March 19, 2015

Template employment agreements can be an operational and administrative saviour. But if used incorrectly template materials may in fact cause practical and legal headaches for your company. Here we explore some of the most common traps.

Templates are designed as a starting point for preparation of the employment agreement

There is a misconception that using a template simply requires the completion of particulars for the prospective employee ie. name, address and position. However, a template is designed to be a starting point for preparation of an employment agreement between the company and, at the time of the preparation of the template, an unknown employee.

Therefore templates require more input than identifiers of the employee or the company risks being bound by clauses that are irrelevant and inappropriate for that particular employer-employee relationship.

Templates are only as effective as the instructions that they were prepared to fulfil

The two (2) most usual employment agreements are those that are Award-based and those that are Award-free. Templates prepared for use for one type of employment relationship are not automatically transferrable to the other. For example, Award-based templates will generally include Award offset and/or exclusion provisions whilst Award-free templates may have higher level provisions in relation to the Corporations Act and restrictive covenants.

It is not the case that superfluous clauses are simply deleted to remove the Award-based or Award-free categorisation of a template. Careful consideration is required of the template provisions to ensure that minimum conditions of any relevant Award are maintained or to ensure that an Award-free employee is not inadvertently bound by an Award which could open otherwise unavailable avenues for that employee, for example access to the unfair dismissal regime.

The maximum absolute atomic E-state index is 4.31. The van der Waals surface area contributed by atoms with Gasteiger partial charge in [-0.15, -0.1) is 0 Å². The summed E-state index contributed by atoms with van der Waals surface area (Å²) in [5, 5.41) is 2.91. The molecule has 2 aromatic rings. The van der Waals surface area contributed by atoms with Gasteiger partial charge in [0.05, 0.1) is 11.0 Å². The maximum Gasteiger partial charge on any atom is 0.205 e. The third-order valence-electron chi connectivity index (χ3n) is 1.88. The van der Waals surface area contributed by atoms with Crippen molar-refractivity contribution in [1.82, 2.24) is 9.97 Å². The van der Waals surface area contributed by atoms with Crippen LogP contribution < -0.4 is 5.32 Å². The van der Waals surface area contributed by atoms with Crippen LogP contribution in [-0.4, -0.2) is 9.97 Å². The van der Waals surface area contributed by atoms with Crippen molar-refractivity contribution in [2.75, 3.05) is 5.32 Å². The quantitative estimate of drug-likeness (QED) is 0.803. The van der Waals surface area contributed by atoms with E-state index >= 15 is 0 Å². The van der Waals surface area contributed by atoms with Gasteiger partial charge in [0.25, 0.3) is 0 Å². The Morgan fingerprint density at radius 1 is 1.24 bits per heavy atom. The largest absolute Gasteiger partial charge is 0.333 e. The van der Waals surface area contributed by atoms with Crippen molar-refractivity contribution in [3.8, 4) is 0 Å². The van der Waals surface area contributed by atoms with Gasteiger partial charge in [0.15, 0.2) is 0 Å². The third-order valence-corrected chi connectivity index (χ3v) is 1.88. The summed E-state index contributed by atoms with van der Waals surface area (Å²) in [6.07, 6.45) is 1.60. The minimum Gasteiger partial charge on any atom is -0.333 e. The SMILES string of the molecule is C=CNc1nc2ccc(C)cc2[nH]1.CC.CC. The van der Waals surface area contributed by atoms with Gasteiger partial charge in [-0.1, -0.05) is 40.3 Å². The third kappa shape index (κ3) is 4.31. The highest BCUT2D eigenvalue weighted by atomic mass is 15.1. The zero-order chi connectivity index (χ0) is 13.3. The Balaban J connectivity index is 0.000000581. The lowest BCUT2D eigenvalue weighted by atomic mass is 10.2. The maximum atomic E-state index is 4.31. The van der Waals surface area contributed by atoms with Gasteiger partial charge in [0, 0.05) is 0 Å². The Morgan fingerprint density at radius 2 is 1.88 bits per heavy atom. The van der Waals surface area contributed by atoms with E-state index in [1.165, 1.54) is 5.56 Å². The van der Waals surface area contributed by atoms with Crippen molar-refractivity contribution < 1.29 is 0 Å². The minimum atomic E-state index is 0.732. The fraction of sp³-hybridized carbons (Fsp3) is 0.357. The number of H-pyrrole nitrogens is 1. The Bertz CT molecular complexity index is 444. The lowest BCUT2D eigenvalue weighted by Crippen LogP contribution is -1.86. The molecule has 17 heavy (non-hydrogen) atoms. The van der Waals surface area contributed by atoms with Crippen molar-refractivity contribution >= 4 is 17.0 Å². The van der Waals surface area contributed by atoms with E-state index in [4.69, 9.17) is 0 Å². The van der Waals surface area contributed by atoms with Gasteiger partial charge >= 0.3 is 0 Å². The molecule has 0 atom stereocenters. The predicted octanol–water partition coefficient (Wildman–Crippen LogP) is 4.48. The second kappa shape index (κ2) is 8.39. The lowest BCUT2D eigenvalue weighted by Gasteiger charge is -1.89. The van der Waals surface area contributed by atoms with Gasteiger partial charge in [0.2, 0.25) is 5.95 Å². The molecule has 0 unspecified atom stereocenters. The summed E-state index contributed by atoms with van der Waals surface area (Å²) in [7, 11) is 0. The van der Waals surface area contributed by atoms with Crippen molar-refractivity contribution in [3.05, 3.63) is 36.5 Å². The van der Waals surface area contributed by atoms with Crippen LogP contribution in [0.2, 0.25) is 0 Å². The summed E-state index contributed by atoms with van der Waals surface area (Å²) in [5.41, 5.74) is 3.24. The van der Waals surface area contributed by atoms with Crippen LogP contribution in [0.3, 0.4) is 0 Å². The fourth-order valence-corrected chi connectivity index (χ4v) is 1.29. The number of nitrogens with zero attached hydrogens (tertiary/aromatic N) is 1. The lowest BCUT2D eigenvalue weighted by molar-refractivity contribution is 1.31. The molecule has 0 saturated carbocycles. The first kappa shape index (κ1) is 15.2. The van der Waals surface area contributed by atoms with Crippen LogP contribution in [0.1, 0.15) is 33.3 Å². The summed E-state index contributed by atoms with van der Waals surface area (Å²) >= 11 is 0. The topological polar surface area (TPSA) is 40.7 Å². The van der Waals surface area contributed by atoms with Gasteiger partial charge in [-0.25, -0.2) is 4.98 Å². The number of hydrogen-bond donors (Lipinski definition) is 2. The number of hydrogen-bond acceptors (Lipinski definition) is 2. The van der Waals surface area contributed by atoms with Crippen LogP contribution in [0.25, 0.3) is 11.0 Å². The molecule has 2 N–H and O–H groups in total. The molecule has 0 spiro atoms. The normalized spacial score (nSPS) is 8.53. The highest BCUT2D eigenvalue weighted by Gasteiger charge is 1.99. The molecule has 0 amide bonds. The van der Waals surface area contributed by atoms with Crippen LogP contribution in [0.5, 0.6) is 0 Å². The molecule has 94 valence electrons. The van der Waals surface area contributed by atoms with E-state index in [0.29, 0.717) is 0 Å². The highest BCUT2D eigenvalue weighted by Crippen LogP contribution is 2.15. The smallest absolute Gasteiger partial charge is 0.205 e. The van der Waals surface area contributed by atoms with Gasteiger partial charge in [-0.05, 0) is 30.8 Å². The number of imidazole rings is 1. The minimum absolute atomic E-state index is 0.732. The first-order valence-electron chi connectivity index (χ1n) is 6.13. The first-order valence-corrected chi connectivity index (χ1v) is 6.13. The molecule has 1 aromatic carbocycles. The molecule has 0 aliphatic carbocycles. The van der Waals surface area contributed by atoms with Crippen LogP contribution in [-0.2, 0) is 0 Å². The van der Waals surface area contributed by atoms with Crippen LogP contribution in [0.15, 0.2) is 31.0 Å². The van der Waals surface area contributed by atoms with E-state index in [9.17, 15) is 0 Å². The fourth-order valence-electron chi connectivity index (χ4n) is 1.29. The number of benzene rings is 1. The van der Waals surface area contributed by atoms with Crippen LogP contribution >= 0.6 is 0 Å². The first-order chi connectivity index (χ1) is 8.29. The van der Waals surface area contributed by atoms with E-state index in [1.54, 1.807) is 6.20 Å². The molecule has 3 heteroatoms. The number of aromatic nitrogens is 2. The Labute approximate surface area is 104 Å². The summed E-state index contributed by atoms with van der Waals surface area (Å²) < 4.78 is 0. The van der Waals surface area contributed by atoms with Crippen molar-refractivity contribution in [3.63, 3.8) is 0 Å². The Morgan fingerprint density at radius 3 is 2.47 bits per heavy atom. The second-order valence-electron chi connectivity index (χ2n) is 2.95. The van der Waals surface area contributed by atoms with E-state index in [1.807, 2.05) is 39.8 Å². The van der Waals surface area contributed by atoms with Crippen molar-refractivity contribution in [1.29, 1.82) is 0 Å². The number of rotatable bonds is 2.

Templates provisions may not be binding on all employees for whom the template may be used

An example of using a template provision which may prove to be unenforceable is that of a restraint provision. As a general rule all restraint provisions are void for public policy reasons except if it can be shown in the circumstances that the drafted restraint only goes so far as is reasonably required to protect the legitimate business interests of the employer. Even for Award-free employees, whose employment agreements might both be generated from the same template, varied restraint provisions may be required to ensure enforceability.

For example, the scope of a restraint used for a Business Development Manager – while reasonable and enforceable for the Business Development Manager who will likely have significant relationships with customers, contracts and suppliers of your business – may be too wide to enforce against an Accounts Manager. Such nuances may drastically change the practical effect of enforcing the Business Development Mangers’ restraint against the Accounts Manager and vice versa.   

Our Employment Law Team

Template employment agreements are a valuable addition to the recruitment and engagement resources of your company, but are only as effective as the final product that is signed by the parties.

Our Employment Team can assist in:

  • reviewing and updating your existing template materials;
  • preparing the raft of template materials that may be required for your workforce; and/or
  • applying your template materials to the engagement of particular employees.